Spatiotemporal spread of Plasmodium falciparum mutations for resistance to sulfadoxine-pyrimethamine across Africa, 1990–2020
Flegg JA., Humphreys GS., Montanez B., Strickland T., Jacome-Meza ZJ., Barnes KI., Raman J., Guerin PJ., Hopkins Sibley C., Dahlström Otienoburu S.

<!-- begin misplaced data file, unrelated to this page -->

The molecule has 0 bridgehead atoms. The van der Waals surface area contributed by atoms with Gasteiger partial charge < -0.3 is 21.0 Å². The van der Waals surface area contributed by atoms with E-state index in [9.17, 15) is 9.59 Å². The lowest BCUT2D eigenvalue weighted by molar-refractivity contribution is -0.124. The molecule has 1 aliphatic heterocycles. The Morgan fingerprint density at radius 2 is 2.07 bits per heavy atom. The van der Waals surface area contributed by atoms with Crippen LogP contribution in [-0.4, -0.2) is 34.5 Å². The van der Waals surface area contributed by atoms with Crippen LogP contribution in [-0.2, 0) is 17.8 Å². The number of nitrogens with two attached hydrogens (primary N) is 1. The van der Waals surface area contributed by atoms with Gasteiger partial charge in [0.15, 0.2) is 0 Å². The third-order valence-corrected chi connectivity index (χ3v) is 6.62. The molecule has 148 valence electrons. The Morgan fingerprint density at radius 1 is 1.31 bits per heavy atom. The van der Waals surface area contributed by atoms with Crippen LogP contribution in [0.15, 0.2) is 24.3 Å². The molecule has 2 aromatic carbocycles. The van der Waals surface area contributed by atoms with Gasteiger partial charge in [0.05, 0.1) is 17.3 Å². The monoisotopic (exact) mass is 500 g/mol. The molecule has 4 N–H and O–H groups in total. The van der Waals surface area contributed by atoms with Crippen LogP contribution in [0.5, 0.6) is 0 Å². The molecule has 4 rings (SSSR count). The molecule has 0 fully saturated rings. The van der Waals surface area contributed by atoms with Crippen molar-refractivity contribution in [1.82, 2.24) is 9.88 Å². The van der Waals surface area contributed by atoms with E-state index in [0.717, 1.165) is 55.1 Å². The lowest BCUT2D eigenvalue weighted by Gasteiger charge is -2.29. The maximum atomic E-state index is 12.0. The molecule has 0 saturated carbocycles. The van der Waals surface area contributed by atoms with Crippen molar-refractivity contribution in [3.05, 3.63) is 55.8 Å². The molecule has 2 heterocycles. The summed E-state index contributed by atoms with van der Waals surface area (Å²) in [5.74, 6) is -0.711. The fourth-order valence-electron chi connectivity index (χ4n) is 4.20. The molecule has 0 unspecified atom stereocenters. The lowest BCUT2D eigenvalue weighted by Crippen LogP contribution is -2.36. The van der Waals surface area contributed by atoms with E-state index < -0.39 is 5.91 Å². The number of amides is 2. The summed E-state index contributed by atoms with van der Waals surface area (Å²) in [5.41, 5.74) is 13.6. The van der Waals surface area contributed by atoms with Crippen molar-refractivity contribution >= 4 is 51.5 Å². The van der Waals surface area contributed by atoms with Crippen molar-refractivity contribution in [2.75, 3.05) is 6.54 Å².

Background Sulfadoxine-pyrimethamine (SP) is recommended in Africa in several antimalarial preventive regimens including Intermittent Preventive Treatment in pregnant women (IPTp), Intermittent Preventive Treatment in infants (IPTi) and Seasonal Malaria Chemoprevention (SMC). The effectiveness of SP-based preventive treatments are threatened in areas where Plasmodium falciparum resistance to SP is high. The prevalence of mutations in the dihydropteroate synthase gene (pfdhps) can be used to monitor SP effectiveness. IPTi-SP is recommended only in areas where the prevalence of the pfdhps540E mutation is below 50%. It has also been suggested that IPTp-SP does not have a protective effect in areas where the pfdhps581G mutation, exceeds 10%. However, pfdhps mutation prevalence data in Africa are extremely heterogenous and scattered, with data completely missing from many areas. Methods and findings The WWARN SP Molecular Surveyor database was designed to summarize dihydrofolate reductase (pfdhfr) and pfdhps gene mutation prevalence data. In this paper, pfdhps mutation prevalence data was used to generate continuous spatiotemporal surface maps of the estimated prevalence of the SP resistance markers pfdhps437G, pfdhps540E, and pfdhps581G in Africa from 1990 to 2020 using a geostatistical model, with a Bayesian inference framework to estimate uncertainty. The maps of estimated prevalence show an expansion of the pfdhps437G mutations across the entire continent over the last three decades. The pfdhps540E mutation emerged from limited foci in East Africa to currently exceeding 50% estimated prevalence in most of East and South East Africa. pfdhps540E distribution is expanding at low or moderate prevalence in central Africa and a predicted focus in West Africa. Although the pfdhps581G mutation spread from one focus in East Africa in 2000, to exceeding 10% estimated prevalence in several foci in 2010, the predicted distribution of the marker did not expand in 2020, however our analysis indicated high uncertainty in areas where pfdhps581G is present. Uncertainty was higher in spatial regions where the prevalence of a marker is intermediate or where prevalence is changing over time. Conclusions The WWARN SP Molecular Surveyor database and a set of continuous spatiotemporal surface maps were built to provide users with standardized, current information on resistance marker distribution and prevalence estimates. According to the maps, the high prevalence of pfdhps540E mutation was to date restricted to East and South East Africa, which is reassuring for continued use of IPTi and SMC in West Africa, but continuous monitoring is needed as the pfdhps540E distribution is expanding. Several foci where pfdhps581G prevalence exceeded 10% were identified. More data on the pfdhps581G distribution in these areas needs to be collected to guide IPTp-SP recommendations. Prevalence and uncertainty maps can be utilized together to strategically identify sites where increased surveillance can be most informative. This study combines a molecular marker database and predictive modelling to highlight areas of concern, which can be used to support decisions in public health, highlight knowledge gaps in certain regions, and guide future research.